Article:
Recital to boost funds for typhoon and earthquake survivors
Communities affected by the Tohoku disaster in Japan in 2011 and last year's devastating Typhoon Haiyan in the Philippines will benefit from a concert of Japanese and Western music at Farm Street Jesuit Church in London next month.
A recital by soprano Kyoko Murai and Sachika Taniyama (Piano) will raise funds for the Japan Society's Tohoku Earthquake Relief Fund and Jesuit Missions' Philippines Typhoon Haiyan Appeal. It will include works by Britten, Debussy, Liszt, Schumann, Takemitsu and traditional Japanese songs and will be performed in the presence of senior representatives from the Embassies of Japan and the Philippines.
The recital at Farm Street Church is taking place on Wednesday 12 March - the evening after the third anniversary of the Tohoku disaster in Japan. A very powerful earthquake and tsunami hit eastern Japan in March 2011 resulting in nearly 16,000 deaths and a total of 300,000 people moved into temporary housing, evacuated from the area near the damaged Fukushima 1 nuclear power plant. More than 3,000 people were declared missing and nearly 6,000 people were injured in the disaster. The Japan Society's appeal has been active in funding rehabilitation and education projects in the affected areas.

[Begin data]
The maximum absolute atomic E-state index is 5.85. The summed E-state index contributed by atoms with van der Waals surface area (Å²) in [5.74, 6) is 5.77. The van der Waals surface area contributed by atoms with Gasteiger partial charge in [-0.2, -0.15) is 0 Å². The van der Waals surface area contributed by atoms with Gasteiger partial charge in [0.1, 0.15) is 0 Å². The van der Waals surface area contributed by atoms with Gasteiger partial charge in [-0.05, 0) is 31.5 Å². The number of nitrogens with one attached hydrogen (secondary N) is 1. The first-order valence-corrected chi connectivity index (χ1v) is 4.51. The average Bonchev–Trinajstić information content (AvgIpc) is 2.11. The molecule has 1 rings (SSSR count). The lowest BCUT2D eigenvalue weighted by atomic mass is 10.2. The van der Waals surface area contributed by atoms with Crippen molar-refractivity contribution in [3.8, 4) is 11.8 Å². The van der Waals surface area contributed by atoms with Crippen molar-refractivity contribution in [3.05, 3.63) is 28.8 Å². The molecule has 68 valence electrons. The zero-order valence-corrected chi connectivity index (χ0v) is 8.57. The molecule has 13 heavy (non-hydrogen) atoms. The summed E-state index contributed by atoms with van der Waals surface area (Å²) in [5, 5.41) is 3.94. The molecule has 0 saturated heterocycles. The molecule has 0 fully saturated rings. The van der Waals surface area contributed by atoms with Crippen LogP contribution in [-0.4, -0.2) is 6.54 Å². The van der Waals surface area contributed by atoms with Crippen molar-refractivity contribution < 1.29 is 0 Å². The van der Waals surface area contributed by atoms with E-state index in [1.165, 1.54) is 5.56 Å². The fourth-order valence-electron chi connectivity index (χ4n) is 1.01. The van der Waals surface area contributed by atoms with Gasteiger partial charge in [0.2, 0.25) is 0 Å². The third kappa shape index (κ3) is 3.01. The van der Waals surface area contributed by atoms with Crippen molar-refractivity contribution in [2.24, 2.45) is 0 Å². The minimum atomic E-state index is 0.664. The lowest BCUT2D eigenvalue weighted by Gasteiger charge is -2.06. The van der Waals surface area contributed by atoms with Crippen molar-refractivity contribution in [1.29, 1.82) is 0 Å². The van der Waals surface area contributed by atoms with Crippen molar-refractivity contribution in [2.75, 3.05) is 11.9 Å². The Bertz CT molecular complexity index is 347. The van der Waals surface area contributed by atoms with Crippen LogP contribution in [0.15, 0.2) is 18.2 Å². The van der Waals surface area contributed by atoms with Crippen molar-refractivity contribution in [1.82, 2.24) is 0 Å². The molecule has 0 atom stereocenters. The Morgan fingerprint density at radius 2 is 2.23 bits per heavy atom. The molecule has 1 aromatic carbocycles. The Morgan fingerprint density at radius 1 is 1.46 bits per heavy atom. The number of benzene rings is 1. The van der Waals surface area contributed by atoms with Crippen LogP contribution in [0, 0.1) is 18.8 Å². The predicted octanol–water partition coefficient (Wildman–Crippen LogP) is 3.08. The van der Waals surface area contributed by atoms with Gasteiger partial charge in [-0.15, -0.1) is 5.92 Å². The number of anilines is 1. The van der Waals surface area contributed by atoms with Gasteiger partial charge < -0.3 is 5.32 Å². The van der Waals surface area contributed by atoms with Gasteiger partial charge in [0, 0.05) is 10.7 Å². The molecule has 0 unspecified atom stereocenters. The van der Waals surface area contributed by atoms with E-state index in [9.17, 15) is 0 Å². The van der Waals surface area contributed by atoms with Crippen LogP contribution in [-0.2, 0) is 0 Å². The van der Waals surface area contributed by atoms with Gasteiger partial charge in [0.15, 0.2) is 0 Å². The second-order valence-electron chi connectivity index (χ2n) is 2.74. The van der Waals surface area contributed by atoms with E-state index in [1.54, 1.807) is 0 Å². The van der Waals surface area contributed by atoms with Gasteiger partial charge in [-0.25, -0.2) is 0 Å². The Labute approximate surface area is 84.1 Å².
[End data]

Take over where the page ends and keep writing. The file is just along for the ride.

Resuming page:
In the autumn of 2013, Typhoon Haiyan, one of the worst in the region in recorded history, hit parts of the Philippines. It is estimated that more than 6,000 people were killed in the disaster and a total of 2,157,529 families (nearly 11 million people) were affected. Jesuit Missions has joined forces with the massive relief efforts still continuing to help victims of this typhoon.
Proceeds from the recital on 12 March will be split between the Japan Society's Tohoku Earthquake Relief Fund and the Jesuit Missions' Philippines Typhoon Haiyan Appeal. It will take place at 7.00pm at the Jesuit Church of the Immaculate Conception, Farm Street, London W1K 3AH. Tickets @ £10 will be on sale on the door from 6.30pm.
The organisers of the recital gratefully acknowledge financial assistance from The Great Britain Sasakawa Foundation and practical assistance from The Japan Society and the Farm Street Church team.